Three Ways Pilates Professionals Can Start To Build Relationships with Healthcare Professionals

Mary E. Holtschneider, RN, MEd, NCPT, Pilates Method Alliance Board of Directors

As Pilates Professionals, we are proud to help our clients discover enhanced movement patterns, build their core strength, stand taller with better posture, and gain overall health and well-being.  Our healthcare professions colleagues share similar pride in helping patients move away from illness or injury, though each profession approaches this from its own vantage point and through its unique scope of practice.

My role as a registered nurse and health professions educator affords me the daily opportunity to interact with individuals from many different healthcare backgrounds.  We all share commonalities, including a deep desire to help those who need our care, to make a difference in others’ lives, and to be of service to the community.

So, how can we as Pilates professionals most effectively partner with those in the more traditional healthcare professions to expand the reach of Pilates to the broader public?

We should first seek to understand the work healthcare professionals actually do – rather than make assumptions about their roles – as each profession has a regulatory scope of practice that describes its work.

Many Pilates professionals work closely with physical therapists, whether it is through referrals and/or a form of collaborative practice.  However, there are other healthcare professionals that share similar beliefs about health, well-being, and the power of movement.

For example, many individuals are only familiar with nurses who work with patients experiencing disease, yet the nursing scope of practice includes not only the facilitation of healing, but the promotion of health.  Chiropractors focus on spinal health and emphasize that the body heals itself. Physical medicine and rehabilitation physicians, also known as physiatrists, work with patients who have physical impairments to restore their function and quality of life.  Mental health social workers treat patients with a wide array of emotional issues, including depression and anxiety, which are becoming increasingly commonplace in our current environment and could certainly be helped by a movement practice.  All of these healthcare professionals and others have the potential to become our collaborators in promoting Pilates practice to help physical, mental, and emotional challenges that individuals face.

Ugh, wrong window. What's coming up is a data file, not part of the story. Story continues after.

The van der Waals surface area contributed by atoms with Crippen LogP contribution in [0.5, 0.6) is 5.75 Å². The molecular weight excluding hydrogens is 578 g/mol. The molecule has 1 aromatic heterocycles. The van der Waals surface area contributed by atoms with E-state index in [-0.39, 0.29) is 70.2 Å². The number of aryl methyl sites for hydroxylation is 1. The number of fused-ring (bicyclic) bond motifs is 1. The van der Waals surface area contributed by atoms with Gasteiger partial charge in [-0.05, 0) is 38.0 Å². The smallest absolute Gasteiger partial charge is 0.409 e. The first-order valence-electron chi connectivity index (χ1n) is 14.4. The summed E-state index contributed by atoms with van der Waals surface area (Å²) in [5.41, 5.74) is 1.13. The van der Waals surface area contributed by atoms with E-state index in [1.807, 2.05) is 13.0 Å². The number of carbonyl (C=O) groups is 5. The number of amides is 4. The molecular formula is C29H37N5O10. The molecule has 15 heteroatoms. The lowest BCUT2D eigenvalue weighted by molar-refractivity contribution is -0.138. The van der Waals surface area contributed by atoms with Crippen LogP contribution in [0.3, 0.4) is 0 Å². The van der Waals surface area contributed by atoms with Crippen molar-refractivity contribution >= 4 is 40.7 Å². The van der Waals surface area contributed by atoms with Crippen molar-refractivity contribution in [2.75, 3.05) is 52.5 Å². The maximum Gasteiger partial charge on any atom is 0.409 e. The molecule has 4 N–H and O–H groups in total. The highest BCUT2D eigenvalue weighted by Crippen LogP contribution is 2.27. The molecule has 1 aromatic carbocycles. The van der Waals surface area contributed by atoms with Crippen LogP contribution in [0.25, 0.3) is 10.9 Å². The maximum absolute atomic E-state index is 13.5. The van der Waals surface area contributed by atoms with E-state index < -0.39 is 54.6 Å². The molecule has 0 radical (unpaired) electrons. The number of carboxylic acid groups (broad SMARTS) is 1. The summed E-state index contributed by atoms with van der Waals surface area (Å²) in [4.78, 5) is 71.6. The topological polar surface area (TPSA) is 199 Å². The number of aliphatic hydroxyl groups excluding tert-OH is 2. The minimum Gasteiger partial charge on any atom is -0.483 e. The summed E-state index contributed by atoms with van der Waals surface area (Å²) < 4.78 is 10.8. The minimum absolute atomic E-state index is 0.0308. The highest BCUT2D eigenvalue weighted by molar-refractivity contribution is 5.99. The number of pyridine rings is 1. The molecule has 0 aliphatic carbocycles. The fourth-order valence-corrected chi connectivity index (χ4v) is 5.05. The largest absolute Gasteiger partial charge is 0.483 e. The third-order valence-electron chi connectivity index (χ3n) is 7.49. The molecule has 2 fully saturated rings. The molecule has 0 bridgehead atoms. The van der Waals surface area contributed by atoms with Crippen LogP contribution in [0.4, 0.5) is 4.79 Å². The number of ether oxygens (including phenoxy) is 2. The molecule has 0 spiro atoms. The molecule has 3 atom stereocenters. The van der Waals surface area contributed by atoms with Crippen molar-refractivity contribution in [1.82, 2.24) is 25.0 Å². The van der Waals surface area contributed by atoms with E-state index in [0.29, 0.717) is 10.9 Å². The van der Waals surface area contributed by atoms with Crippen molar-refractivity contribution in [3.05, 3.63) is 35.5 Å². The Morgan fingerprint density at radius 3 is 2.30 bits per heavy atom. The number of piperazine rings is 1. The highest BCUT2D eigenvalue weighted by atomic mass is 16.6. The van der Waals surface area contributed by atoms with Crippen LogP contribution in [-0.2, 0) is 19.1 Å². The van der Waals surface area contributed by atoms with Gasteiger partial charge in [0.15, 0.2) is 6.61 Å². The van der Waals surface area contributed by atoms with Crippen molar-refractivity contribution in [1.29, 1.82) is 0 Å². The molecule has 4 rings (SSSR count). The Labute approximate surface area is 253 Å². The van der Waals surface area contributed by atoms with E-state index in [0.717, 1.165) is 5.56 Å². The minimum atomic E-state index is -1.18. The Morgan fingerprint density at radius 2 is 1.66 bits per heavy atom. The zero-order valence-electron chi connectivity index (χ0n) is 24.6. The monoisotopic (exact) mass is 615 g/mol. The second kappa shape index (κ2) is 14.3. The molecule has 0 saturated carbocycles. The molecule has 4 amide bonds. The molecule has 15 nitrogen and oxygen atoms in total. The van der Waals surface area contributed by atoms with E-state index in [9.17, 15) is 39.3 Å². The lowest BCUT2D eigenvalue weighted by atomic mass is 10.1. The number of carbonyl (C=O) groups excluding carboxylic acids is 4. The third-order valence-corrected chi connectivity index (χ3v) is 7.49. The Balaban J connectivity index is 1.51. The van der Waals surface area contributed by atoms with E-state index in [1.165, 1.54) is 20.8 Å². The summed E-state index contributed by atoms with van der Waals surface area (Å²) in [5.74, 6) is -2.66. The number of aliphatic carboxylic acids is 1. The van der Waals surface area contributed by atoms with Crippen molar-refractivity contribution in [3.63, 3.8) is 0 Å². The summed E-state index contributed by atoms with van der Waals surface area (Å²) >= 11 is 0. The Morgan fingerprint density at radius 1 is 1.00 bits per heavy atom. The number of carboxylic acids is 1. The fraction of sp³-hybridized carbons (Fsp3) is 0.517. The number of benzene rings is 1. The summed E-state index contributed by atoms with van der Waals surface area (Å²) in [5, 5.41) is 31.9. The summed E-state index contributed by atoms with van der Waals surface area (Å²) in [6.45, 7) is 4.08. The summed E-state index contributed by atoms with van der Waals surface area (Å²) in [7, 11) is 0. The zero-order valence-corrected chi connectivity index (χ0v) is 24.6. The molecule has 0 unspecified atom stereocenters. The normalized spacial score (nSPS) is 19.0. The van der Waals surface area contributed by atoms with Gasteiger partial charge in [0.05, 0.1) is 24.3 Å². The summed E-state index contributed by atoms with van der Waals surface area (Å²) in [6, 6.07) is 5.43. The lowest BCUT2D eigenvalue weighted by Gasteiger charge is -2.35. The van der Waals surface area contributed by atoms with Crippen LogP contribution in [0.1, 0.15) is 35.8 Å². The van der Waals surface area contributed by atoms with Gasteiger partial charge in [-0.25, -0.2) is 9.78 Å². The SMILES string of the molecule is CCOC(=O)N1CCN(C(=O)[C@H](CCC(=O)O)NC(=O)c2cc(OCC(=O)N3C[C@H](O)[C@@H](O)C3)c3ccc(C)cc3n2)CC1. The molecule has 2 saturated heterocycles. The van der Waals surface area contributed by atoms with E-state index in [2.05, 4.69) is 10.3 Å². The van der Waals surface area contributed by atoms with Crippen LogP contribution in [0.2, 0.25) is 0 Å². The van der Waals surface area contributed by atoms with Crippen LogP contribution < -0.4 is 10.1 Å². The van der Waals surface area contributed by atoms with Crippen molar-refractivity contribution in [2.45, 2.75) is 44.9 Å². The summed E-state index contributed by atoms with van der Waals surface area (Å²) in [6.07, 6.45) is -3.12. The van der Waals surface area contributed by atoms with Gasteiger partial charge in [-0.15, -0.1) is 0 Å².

Second, we should treat each as a person, not a project, as healthcare professionals are first and foremost people.

They have to actually be interested in Pilates themselves and gain some basic understanding of it before they will recommend it to patients.  A family nurse practitioner, with little knowledge of movement practice, recently remarked to me, “Tell me how Pilates could help ME become healthier, before we even focus on how it can help my patients.”

Third, as with all aspects of business, we should cultivate personal relationships.

Invite your primary care nurse practitioner or physician to attend one of your classes. Offer to do a private session for them or offer to attend a class with them as an exercise partner.  I did this with my chiropractor, who not only attended a class with me, but now explains the benefits of Pilates to appropriate patients and encourages them to pursue it.  He is what I would refer to as a “fan” of ours!  Though these individuals might not take you up on your offer to attend a class, it opens the door to continued conversation about Pilates.

Remember that no one wants to be in a one-sided relationship, so if you are seeking to partner with healthcare professionals, be sure to make it worth their time.  Perhaps they could offer a short educational session or a write-up for your email blast on their practice for your clients, introducing them to chiropractic care, physiatry, etc., and how it could be beneficial.

Ultimately, such relationships can broaden sources of revenue as Pilates and other health-related practices become more visible to each other and to the general public. This not only expands our Pilates client base, but helps improve the lives of our current clients as they progress along their wellness journey.

The Pilates Center Story

The Pilates Center Story

In 1990, sisters Amy Taylor Alpers and Rachel Taylor Segel founded The Pilates Center in Boulder, Colorado. They had studied Pilates exclusively under Joseph Pilates’ protégée and inheritor of his studio, Romana Kryzanowska, at The Pilates Studio in New York City. One...